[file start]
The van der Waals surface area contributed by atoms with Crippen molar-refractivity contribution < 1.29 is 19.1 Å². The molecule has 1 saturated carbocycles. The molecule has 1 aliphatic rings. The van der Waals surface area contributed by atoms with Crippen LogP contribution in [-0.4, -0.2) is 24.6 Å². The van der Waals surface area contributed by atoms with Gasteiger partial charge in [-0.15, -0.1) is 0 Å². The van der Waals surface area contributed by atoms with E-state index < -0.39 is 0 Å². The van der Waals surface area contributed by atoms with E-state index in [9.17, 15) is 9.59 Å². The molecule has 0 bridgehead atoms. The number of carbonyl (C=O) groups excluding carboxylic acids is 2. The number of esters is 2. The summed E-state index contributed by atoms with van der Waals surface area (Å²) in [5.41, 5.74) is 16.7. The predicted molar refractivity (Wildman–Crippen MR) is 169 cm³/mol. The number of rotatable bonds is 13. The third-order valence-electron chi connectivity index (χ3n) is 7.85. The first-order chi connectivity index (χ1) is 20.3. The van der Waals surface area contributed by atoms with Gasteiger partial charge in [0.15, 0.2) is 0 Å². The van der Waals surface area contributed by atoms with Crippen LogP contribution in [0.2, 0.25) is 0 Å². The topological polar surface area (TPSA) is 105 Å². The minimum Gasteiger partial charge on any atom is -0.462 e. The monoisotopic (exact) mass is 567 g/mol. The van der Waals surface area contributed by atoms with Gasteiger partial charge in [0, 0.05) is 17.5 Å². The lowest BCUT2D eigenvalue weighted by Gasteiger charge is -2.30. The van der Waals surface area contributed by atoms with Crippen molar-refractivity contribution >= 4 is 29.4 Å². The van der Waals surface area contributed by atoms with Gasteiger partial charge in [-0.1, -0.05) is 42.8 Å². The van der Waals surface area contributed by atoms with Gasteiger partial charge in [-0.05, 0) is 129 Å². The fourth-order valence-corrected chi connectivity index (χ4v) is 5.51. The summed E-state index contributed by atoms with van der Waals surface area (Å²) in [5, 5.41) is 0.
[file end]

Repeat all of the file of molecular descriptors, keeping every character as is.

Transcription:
The van der Waals surface area contributed by atoms with Crippen molar-refractivity contribution < 1.29 is 19.1 Å². The molecule has 1 saturated carbocycles. The molecule has 1 aliphatic rings. The van der Waals surface area contributed by atoms with Crippen LogP contribution in [-0.4, -0.2) is 24.6 Å². The van der Waals surface area contributed by atoms with Gasteiger partial charge in [-0.15, -0.1) is 0 Å². The van der Waals surface area contributed by atoms with E-state index < -0.39 is 0 Å². The van der Waals surface area contributed by atoms with E-state index in [9.17, 15) is 9.59 Å². The molecule has 0 bridgehead atoms. The number of carbonyl (C=O) groups excluding carboxylic acids is 2. The number of esters is 2. The summed E-state index contributed by atoms with van der Waals surface area (Å²) in [5.41, 5.74) is 16.7. The predicted molar refractivity (Wildman–Crippen MR) is 169 cm³/mol. The number of rotatable bonds is 13. The third-order valence-electron chi connectivity index (χ3n) is 7.85. The first-order chi connectivity index (χ1) is 20.3. The van der Waals surface area contributed by atoms with Gasteiger partial charge in [0.15, 0.2) is 0 Å². The van der Waals surface area contributed by atoms with Crippen LogP contribution in [0.2, 0.25) is 0 Å². The topological polar surface area (TPSA) is 105 Å². The minimum Gasteiger partial charge on any atom is -0.462 e. The monoisotopic (exact) mass is 567 g/mol. The van der Waals surface area contributed by atoms with Gasteiger partial charge in [0, 0.05) is 17.5 Å². The lowest BCUT2D eigenvalue weighted by Gasteiger charge is -2.30. The van der Waals surface area contributed by atoms with Crippen molar-refractivity contribution >= 4 is 29.4 Å². The van der Waals surface area contributed by atoms with Gasteiger partial charge in [-0.1, -0.05) is 42.8 Å². The van der Waals surface area contributed by atoms with Gasteiger partial charge in [-0.05, 0) is 129 Å². The fourth-order valence-corrected chi connectivity index (χ4v) is 5.51. The summed E-state index contributed by atoms with van der Waals surface area (Å²) in [5, 5.41) is 0.